Dimitroff said the Falcons never made a “concrete” trade offer. He said they were concerned the Raiders might take a cornerback with the No. 12 pick. Once Oakland took Alabama wide receiver Henry Ruggs III “that allowed us to take a deep breath and hold tight.”
The Falcons got Terrell while keeping their other five draft picks. They have one each in the second and third rounds, two in the fourth and one in the seventh. Trading those picks to move up in the first round would have meant lost opportunities to add more talent and depth.
The Falcons need Terrell to be good as a rookie. He’s projected to start opposite Isaiah Oliver, who took his lumps as a first-year starter in 2019. Coach Dan Quinn said before the draft that Kendall Sheffield could be a No. 1 cornerback, but that would require a big improvement in Year 2. The other three cornerbacks on the depth chart aren’t starter quality.
Quinn said Terrell is a good fit for the “Cover 3” defense the Falcons favor.
“I think it’s the speed and the length,” Quinn said. “When you play outside at corner you want to be able to control the receiver vertically down the field.”
The Falcons would be in trouble with Oliver, Sheffield and Blidi Wreh-Wilson as their top three cornerbacks in 2020. They were part of a shaky secondary in 2019 that no longer has No.1 cornerback Desmond Trufant. Drew Brees is back for another year in New Orleans and the Bucs added Tom Brady.
The Falcons need to cover better in 2020. Adding Terrell gives them a better chance to do it. He was a coveted recruit out of Westlake High in 2017 and became a star for Clemson by his sophomore season. Terrell finished that year with a pick-six in the national title game against Alabama quarterback Tua Tagovailoa, who was drafted fifth overall by the Dolphins on Thursday.
Falcons defensive coordinator Raheem Morris and assistants Joe Whitt Jr. and Doug Mallory will need to get Terrell ready fast. That might be tough with COVID-19 disrupting offseason programs, but every NFL team will have the same challenge with their rookies.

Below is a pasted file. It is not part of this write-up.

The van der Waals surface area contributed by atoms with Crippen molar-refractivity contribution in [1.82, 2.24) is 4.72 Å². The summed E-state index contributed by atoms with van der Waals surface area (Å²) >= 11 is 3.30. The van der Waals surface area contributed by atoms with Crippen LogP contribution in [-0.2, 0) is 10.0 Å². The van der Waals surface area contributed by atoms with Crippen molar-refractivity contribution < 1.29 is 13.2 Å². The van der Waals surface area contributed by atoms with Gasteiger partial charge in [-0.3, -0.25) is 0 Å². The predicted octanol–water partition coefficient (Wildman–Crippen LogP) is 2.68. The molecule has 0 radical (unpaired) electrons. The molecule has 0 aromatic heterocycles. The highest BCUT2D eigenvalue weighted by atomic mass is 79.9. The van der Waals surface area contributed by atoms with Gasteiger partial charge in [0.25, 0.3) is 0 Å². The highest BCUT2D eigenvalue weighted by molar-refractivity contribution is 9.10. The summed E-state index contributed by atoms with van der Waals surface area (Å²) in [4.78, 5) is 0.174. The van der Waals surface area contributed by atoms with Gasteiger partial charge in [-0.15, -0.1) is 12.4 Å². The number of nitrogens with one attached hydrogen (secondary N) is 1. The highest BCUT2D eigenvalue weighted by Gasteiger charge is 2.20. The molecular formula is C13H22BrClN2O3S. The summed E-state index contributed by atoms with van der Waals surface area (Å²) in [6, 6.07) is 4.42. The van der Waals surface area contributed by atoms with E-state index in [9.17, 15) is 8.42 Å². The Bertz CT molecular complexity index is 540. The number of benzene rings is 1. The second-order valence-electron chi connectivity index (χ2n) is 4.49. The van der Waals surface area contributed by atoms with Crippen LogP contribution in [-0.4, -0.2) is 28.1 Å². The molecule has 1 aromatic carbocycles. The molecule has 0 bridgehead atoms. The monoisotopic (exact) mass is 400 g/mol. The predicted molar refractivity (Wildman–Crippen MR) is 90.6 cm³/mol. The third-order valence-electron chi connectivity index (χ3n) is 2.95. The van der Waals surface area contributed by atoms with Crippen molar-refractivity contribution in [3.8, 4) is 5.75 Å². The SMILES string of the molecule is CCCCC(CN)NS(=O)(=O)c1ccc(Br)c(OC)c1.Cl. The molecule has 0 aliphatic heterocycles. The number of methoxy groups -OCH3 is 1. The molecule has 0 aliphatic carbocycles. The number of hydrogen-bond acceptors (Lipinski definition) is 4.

The Falcons could have gotten a more coveted prospect by moving up in the draft. Fox's Jay Glazer reported that they tried to pry the No. 2 pick away from Washington so they could take Ohio State pass rusher Chase Young. Four other defensive prospects were top-10 picks: Ohio State cornerback Jeff Okudah, Auburn tackle Derrick Brown, Clemson linebacker Isaiah Simmons and Florida cornerback CJ Henderson.
Video: Falcons coach Dan Quinn and GM Thomas Dimitroff share their thoughts on first-round pick A.J. Terrell. Video by D. Orlando Ledbetter.
Dimitroff said the Falcons were set on taking a cornerback. They weren’t going to get Okudah without trading up. He went to the Lions with the No. 3 pick. Asked about Henderson, who was picked No. 9 by Jacksonville, Dimitroff said: “We were focused on A.J. Terrell.
Dimitroff didn’t go all-in like he did for Julio Jones in the 2011 draft. He surrendered the No. 27 overall pick, a second-round pick, and a fourth in that draft plus first- and fourth-round picks the next year. It was a bold move that came after Cincinnati picked wide receiver A.J. Green fourth.
Dimitroff needed a top wide receiver prospect for quarterback Matt Ryan and Jones was the only one left on the board after Green. Jones is headed to the Hall of Fame. But the picks he cost the Falcons made it harder for them to build their defense. They won one playoff game over his first five seasons.
That’s the biggest draft trade Dimitroff has made in 13 seasons as general manager. He’s swung deals in the first round four other times. Dimitroff hit once (Trufant in 2013) and struck out twice (Sam Baker in 2008 and Takk McKinley in 2017). The jury is out on right tackle Kaleb McGary, who was shaky as a rookie in 2019 after Dimitroff surrendered second- and third-round picks to take him No. 31 overall.
Eventually we’ll find out if Terrell is the right pick for the Falcons.
“We feel very good about the opportunity to get him at (No.) 16, honestly, and not have to move up and use picks to get a position of need,” Dimitroff said.
That’s probably the right call under the circumstances.